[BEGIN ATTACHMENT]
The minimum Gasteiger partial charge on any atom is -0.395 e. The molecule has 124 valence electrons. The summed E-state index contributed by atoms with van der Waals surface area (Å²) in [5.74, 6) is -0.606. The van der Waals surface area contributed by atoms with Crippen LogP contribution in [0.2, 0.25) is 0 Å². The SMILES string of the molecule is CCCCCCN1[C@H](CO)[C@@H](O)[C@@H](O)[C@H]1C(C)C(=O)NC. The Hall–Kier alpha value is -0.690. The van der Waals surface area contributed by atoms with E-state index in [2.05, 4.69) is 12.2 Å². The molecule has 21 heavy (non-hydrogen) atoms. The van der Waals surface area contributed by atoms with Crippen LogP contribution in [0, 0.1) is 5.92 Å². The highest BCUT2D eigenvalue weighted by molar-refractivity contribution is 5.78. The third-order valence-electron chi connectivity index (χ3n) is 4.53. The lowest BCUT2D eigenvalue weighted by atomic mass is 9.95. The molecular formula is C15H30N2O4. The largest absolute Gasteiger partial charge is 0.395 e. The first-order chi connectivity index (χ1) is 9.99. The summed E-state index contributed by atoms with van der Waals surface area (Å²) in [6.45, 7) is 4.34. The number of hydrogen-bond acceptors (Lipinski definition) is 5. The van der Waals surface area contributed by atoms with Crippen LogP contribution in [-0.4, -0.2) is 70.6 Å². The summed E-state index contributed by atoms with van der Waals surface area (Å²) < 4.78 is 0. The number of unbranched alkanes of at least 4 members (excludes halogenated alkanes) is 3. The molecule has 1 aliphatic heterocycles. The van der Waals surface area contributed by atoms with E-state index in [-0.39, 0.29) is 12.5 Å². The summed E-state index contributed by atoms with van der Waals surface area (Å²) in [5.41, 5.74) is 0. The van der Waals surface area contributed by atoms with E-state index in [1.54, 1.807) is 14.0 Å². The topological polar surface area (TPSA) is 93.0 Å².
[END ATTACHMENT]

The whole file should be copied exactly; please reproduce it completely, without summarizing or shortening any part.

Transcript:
The minimum Gasteiger partial charge on any atom is -0.395 e. The molecule has 124 valence electrons. The summed E-state index contributed by atoms with van der Waals surface area (Å²) in [5.74, 6) is -0.606. The van der Waals surface area contributed by atoms with Crippen LogP contribution in [0.2, 0.25) is 0 Å². The SMILES string of the molecule is CCCCCCN1[C@H](CO)[C@@H](O)[C@@H](O)[C@H]1C(C)C(=O)NC. The Hall–Kier alpha value is -0.690. The van der Waals surface area contributed by atoms with E-state index in [2.05, 4.69) is 12.2 Å². The molecule has 21 heavy (non-hydrogen) atoms. The van der Waals surface area contributed by atoms with Crippen LogP contribution in [0, 0.1) is 5.92 Å². The highest BCUT2D eigenvalue weighted by molar-refractivity contribution is 5.78. The third-order valence-electron chi connectivity index (χ3n) is 4.53. The lowest BCUT2D eigenvalue weighted by atomic mass is 9.95. The molecular formula is C15H30N2O4. The largest absolute Gasteiger partial charge is 0.395 e. The first-order chi connectivity index (χ1) is 9.99. The summed E-state index contributed by atoms with van der Waals surface area (Å²) in [6.45, 7) is 4.34. The number of hydrogen-bond acceptors (Lipinski definition) is 5. The van der Waals surface area contributed by atoms with Crippen LogP contribution in [-0.4, -0.2) is 70.6 Å². The summed E-state index contributed by atoms with van der Waals surface area (Å²) < 4.78 is 0. The number of unbranched alkanes of at least 4 members (excludes halogenated alkanes) is 3. The molecule has 1 aliphatic heterocycles. The van der Waals surface area contributed by atoms with E-state index in [-0.39, 0.29) is 12.5 Å². The summed E-state index contributed by atoms with van der Waals surface area (Å²) in [5.41, 5.74) is 0. The van der Waals surface area contributed by atoms with E-state index in [1.54, 1.807) is 14.0 Å². The topological polar surface area (TPSA) is 93.0 Å².